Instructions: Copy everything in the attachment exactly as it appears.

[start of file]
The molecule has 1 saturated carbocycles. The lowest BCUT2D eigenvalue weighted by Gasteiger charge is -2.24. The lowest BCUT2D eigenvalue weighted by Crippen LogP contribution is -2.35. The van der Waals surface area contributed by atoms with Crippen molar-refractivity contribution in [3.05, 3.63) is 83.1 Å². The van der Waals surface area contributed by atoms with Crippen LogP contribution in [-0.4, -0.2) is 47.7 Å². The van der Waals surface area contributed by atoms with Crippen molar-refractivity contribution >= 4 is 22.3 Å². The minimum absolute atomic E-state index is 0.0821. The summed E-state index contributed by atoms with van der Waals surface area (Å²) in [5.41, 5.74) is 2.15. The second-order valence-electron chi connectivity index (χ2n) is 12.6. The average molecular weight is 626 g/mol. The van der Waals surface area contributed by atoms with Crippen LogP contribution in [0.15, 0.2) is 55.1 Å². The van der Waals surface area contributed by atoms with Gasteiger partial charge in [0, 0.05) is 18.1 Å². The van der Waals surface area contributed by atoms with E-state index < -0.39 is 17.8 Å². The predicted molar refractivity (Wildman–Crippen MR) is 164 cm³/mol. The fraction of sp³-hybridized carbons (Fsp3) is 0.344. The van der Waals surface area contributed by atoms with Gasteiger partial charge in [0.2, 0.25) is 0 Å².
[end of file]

The molecule has 1 saturated carbocycles. The lowest BCUT2D eigenvalue weighted by Gasteiger charge is -2.24. The lowest BCUT2D eigenvalue weighted by Crippen LogP contribution is -2.35. The van der Waals surface area contributed by atoms with Crippen molar-refractivity contribution in [3.05, 3.63) is 83.1 Å². The van der Waals surface area contributed by atoms with Crippen LogP contribution in [-0.4, -0.2) is 47.7 Å². The van der Waals surface area contributed by atoms with Crippen molar-refractivity contribution >= 4 is 22.3 Å². The minimum absolute atomic E-state index is 0.0821. The summed E-state index contributed by atoms with van der Waals surface area (Å²) in [5.41, 5.74) is 2.15. The second-order valence-electron chi connectivity index (χ2n) is 12.6. The average molecular weight is 626 g/mol. The van der Waals surface area contributed by atoms with Crippen LogP contribution in [0.15, 0.2) is 55.1 Å². The van der Waals surface area contributed by atoms with Gasteiger partial charge in [0, 0.05) is 18.1 Å². The van der Waals surface area contributed by atoms with E-state index < -0.39 is 17.8 Å². The predicted molar refractivity (Wildman–Crippen MR) is 164 cm³/mol. The fraction of sp³-hybridized carbons (Fsp3) is 0.344. The van der Waals surface area contributed by atoms with Gasteiger partial charge in [0.2, 0.25) is 0 Å².